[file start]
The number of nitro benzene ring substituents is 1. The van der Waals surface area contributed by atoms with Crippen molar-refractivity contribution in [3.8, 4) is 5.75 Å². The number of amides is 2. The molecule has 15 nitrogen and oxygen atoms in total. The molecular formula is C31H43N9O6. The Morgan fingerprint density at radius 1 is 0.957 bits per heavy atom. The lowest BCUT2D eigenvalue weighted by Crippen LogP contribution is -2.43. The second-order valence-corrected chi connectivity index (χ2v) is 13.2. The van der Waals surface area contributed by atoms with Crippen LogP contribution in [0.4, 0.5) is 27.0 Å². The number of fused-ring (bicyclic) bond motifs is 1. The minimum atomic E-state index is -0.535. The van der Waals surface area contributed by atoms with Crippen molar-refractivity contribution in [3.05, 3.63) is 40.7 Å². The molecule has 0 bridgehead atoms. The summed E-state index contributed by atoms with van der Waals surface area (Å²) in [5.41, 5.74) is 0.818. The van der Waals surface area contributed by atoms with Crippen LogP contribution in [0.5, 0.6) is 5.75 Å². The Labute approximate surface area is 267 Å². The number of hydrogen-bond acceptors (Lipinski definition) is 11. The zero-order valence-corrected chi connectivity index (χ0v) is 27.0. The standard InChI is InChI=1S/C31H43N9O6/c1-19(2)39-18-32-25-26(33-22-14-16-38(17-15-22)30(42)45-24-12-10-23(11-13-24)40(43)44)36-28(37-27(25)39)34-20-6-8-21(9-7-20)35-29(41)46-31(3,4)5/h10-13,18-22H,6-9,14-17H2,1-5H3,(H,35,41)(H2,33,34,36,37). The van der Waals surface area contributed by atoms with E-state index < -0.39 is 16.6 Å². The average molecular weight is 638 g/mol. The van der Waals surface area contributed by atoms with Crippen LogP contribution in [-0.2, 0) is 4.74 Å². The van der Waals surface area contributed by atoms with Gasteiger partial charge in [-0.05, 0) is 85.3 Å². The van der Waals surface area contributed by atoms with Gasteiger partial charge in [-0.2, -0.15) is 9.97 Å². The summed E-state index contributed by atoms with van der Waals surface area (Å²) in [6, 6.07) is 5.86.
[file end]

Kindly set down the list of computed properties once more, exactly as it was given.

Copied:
The number of nitro benzene ring substituents is 1. The van der Waals surface area contributed by atoms with Crippen molar-refractivity contribution in [3.8, 4) is 5.75 Å². The number of amides is 2. The molecule has 15 nitrogen and oxygen atoms in total. The molecular formula is C31H43N9O6. The Morgan fingerprint density at radius 1 is 0.957 bits per heavy atom. The lowest BCUT2D eigenvalue weighted by Crippen LogP contribution is -2.43. The second-order valence-corrected chi connectivity index (χ2v) is 13.2. The van der Waals surface area contributed by atoms with Crippen LogP contribution in [0.4, 0.5) is 27.0 Å². The number of fused-ring (bicyclic) bond motifs is 1. The minimum atomic E-state index is -0.535. The van der Waals surface area contributed by atoms with Crippen molar-refractivity contribution in [3.05, 3.63) is 40.7 Å². The molecule has 0 bridgehead atoms. The summed E-state index contributed by atoms with van der Waals surface area (Å²) in [5.41, 5.74) is 0.818. The van der Waals surface area contributed by atoms with Crippen LogP contribution in [0.5, 0.6) is 5.75 Å². The Labute approximate surface area is 267 Å². The number of hydrogen-bond acceptors (Lipinski definition) is 11. The zero-order valence-corrected chi connectivity index (χ0v) is 27.0. The standard InChI is InChI=1S/C31H43N9O6/c1-19(2)39-18-32-25-26(33-22-14-16-38(17-15-22)30(42)45-24-12-10-23(11-13-24)40(43)44)36-28(37-27(25)39)34-20-6-8-21(9-7-20)35-29(41)46-31(3,4)5/h10-13,18-22H,6-9,14-17H2,1-5H3,(H,35,41)(H2,33,34,36,37). The van der Waals surface area contributed by atoms with E-state index < -0.39 is 16.6 Å². The average molecular weight is 638 g/mol. The van der Waals surface area contributed by atoms with Crippen LogP contribution in [-0.2, 0) is 4.74 Å². The van der Waals surface area contributed by atoms with Gasteiger partial charge in [-0.05, 0) is 85.3 Å². The van der Waals surface area contributed by atoms with Gasteiger partial charge in [-0.2, -0.15) is 9.97 Å². The summed E-state index contributed by atoms with van der Waals surface area (Å²) in [6, 6.07) is 5.86.